The Eleff Law Group

Things to consider before bringing in a business partner

Many business owners find that running a business is not a one-person job. There are countless responsibilities and expectations on an owner's shoulders, from hiring and managing staff to developing products and business opportunities. A partner may bring valuable synergy if your talents vary a bit, and help expand the business. Having a partner may provide a welcome release valve, and allow each of you vacation time, and time away from the day-to-day needs of a business interfere with family or health obligations.

If you are thinking about partnering with someone in running a business take some time to consider:

1. Have you partnered professionally before? Even if you and your potential partner are family or life-long friends, the experience of running a business together can be unlike anything you've experienced before. If you are new to this arrangement, proceed with caution and only after extensive planning. There may be more than a business relationship on the line: there can also be a friendship or family connection at stake.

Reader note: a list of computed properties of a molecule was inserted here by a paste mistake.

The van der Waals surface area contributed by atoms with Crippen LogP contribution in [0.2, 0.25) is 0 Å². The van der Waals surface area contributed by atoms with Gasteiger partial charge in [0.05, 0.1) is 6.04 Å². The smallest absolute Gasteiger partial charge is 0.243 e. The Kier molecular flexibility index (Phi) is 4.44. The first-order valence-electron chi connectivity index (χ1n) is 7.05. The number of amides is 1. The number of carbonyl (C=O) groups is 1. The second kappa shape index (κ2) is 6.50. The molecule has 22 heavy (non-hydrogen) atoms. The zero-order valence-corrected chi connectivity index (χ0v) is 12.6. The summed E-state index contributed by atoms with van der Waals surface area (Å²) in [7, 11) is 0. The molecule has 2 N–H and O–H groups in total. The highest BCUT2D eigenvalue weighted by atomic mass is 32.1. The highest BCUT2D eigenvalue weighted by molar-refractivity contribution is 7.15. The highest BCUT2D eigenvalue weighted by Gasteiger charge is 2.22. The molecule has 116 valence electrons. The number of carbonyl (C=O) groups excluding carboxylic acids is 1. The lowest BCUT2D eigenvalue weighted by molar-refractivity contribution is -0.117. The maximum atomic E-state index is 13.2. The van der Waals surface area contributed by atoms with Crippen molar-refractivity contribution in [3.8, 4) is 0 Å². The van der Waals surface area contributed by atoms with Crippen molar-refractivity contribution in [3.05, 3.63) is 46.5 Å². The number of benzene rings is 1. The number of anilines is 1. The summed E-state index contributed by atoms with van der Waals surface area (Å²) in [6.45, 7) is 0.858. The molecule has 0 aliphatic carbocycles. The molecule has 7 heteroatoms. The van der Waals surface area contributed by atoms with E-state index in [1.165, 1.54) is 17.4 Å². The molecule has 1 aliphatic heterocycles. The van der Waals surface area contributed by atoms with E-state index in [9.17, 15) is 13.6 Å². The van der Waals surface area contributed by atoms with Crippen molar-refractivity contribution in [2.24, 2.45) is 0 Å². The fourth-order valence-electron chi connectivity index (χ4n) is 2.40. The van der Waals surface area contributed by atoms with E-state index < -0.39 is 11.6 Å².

2. How do you each resolve conflict? Do you react similarly or differently to pressure or stress? Is one of you a steamroller while the other shies away from any form of confrontation? Understanding how you each respond to conflict can be crucial, as there will be times when a disagreement can adversely affect the business.

3. Do your personalities clash or complement? Having the same personality as someone else may work well in social situations; clashing personalities may be no problem in small doses. However, running a business together typically can be easier when people have complementing styles. Being too similar or too different can affect partners' ability to work together to tackle various complex goals.

4. How thoroughly have you discussed your roles, and the life cycle of the business? Make sure you know which roles you each will fill. Is one person in charge of day-to-day operations while the other has a more hands-off role, or will you be doing similar jobs on alternating days, or together most days? Who will be funding capital needs? How will cash flow be distributed? What is your exit strategy? How much input will each person have in critical areas of business transactions? Knowing the specifics of what you each will do can avoid confusion and prevent conflicts from arising.

Last but not least, consider seeking advice about your expectations and responsibilities, particularly with an experienced attorney who can help you craft a partnership agreement to further solidify the arrangement.

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